Food Allergen Substitutions

Yummy Yogurt Parfait for One

  • Gluten/Wheat: Use certified gluten-free oats.
  • Soy: Substitute canola oil or other nut-free oil for vegetable oil.
  • Dairy: Substitute dairy-free/nut-free Greek yogurt OR coconut cream from top of canned coconut milk for Greek yogurt.


Yummy Yogurt Parfait for One

measure + stir

First we will prepare the granola for the parfait. Measure and add 1/4 cup oats, 1 tablespoon vegetable oil, and 1 tablespoon honey to a small bowl. Stir with a spoon until the oats are evenly coated.

line + spread

Carefully tear a sheet of parchment paper out of the box, approximately 12 to 15 inches long. Spread the coated oats out onto the parchment paper, in an even layer, toward the center of the paper. Carefully carry the paper to the microwave, without allowing the oats to shift much.

microwave + stir + spread

Cook in the microwave for 30 seconds. Stir the oats around and spread them out again.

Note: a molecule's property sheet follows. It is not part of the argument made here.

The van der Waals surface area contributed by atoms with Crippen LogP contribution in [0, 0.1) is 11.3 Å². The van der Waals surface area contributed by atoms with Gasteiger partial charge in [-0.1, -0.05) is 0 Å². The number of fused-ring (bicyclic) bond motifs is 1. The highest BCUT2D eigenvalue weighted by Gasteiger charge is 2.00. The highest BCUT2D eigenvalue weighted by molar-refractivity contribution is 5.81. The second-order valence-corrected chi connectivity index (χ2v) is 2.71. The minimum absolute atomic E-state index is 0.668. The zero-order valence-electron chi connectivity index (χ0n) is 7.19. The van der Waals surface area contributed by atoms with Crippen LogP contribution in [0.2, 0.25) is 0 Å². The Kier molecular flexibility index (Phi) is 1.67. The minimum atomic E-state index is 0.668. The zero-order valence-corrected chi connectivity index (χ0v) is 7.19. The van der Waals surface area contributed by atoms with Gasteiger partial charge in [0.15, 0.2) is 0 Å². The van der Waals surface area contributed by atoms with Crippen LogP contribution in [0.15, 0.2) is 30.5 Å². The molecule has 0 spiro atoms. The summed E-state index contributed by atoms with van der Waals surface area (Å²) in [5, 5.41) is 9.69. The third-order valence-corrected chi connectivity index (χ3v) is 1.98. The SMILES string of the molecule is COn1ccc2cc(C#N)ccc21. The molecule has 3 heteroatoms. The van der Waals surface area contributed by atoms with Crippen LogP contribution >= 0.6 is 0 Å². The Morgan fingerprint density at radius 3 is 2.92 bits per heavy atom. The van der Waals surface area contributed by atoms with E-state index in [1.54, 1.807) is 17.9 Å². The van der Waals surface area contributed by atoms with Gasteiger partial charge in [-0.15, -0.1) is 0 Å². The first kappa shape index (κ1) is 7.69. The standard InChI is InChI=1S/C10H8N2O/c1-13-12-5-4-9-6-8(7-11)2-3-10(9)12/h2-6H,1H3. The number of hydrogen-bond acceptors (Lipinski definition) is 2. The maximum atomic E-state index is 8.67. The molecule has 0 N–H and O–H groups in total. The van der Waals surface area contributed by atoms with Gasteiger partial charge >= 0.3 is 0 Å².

microwave + cool

Microwave again for 30 seconds at a time, until the oats have cooked for a total of 2 minutes. Carefully remove the paper with the granola and allow it to cool.

slice + fruit layer

Next, we will prepare the yogurt parfait with multiple layers. Slice 1/4 cup of bananas, strawberries, or other fruit of your choice. Layer some of your first fruit choice in the bottom of your glass (save some of the fruit for the other layers).

scoop + yogurt layer

Scoop a small amount of the 2/3 cup of Greek yogurt with a spoon and layer it on top of the fruit layer (save some of the yogurt for the other layers).

sprinkle + granola layer

Sprinkle a layer of your granola on top of the yogurt (save some of the granola for the other layers).

repeat + layer

Repeat with layers of some of your second fruit choice, more yogurt, and more granola. Repeat until all of your parfait ingredients are gone.

Surprise Ingredient: Yogurt!

back to recipe
Photo by mama_mia/

Hi! I'm Yogurt!

"I'm a creamy and tangy food, and I'm very versatile! I work with both savory and sweet dishes. I also have less fat and more protein than sour cream, but you can often cook with me in the same way!"

History & Etymology